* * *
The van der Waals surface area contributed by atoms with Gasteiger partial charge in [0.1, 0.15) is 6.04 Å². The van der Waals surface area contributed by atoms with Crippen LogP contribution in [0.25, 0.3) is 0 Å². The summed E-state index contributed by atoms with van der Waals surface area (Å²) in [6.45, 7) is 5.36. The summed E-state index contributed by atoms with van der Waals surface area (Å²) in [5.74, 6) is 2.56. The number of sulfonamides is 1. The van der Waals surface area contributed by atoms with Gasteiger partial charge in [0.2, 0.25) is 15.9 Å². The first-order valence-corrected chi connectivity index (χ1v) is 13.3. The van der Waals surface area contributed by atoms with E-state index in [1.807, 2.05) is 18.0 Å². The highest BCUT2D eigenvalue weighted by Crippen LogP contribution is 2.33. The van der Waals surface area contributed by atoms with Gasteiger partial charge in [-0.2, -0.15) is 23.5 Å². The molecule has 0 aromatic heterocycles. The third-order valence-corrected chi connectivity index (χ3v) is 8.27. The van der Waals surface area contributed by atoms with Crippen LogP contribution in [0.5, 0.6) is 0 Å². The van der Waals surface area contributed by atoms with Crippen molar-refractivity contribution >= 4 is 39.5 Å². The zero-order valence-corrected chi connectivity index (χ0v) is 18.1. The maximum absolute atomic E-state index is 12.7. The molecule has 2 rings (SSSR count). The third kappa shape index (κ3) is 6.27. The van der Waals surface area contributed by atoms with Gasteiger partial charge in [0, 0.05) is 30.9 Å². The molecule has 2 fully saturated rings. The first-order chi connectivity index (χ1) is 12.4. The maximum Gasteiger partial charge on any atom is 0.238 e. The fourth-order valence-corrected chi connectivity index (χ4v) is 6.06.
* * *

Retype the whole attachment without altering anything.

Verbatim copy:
The van der Waals surface area contributed by atoms with Gasteiger partial charge in [0.1, 0.15) is 6.04 Å². The van der Waals surface area contributed by atoms with Crippen LogP contribution in [0.25, 0.3) is 0 Å². The summed E-state index contributed by atoms with van der Waals surface area (Å²) in [6.45, 7) is 5.36. The summed E-state index contributed by atoms with van der Waals surface area (Å²) in [5.74, 6) is 2.56. The number of sulfonamides is 1. The van der Waals surface area contributed by atoms with Gasteiger partial charge in [0.2, 0.25) is 15.9 Å². The first-order valence-corrected chi connectivity index (χ1v) is 13.3. The van der Waals surface area contributed by atoms with E-state index in [1.807, 2.05) is 18.0 Å². The highest BCUT2D eigenvalue weighted by Crippen LogP contribution is 2.33. The van der Waals surface area contributed by atoms with Gasteiger partial charge in [-0.2, -0.15) is 23.5 Å². The molecule has 0 aromatic heterocycles. The third-order valence-corrected chi connectivity index (χ3v) is 8.27. The van der Waals surface area contributed by atoms with Crippen LogP contribution in [0.5, 0.6) is 0 Å². The van der Waals surface area contributed by atoms with Crippen molar-refractivity contribution >= 4 is 39.5 Å². The zero-order valence-corrected chi connectivity index (χ0v) is 18.1. The maximum absolute atomic E-state index is 12.7. The molecule has 2 rings (SSSR count). The third kappa shape index (κ3) is 6.27. The van der Waals surface area contributed by atoms with Gasteiger partial charge in [0, 0.05) is 30.9 Å². The molecule has 2 fully saturated rings. The first-order chi connectivity index (χ1) is 12.4. The maximum Gasteiger partial charge on any atom is 0.238 e. The fourth-order valence-corrected chi connectivity index (χ4v) is 6.06.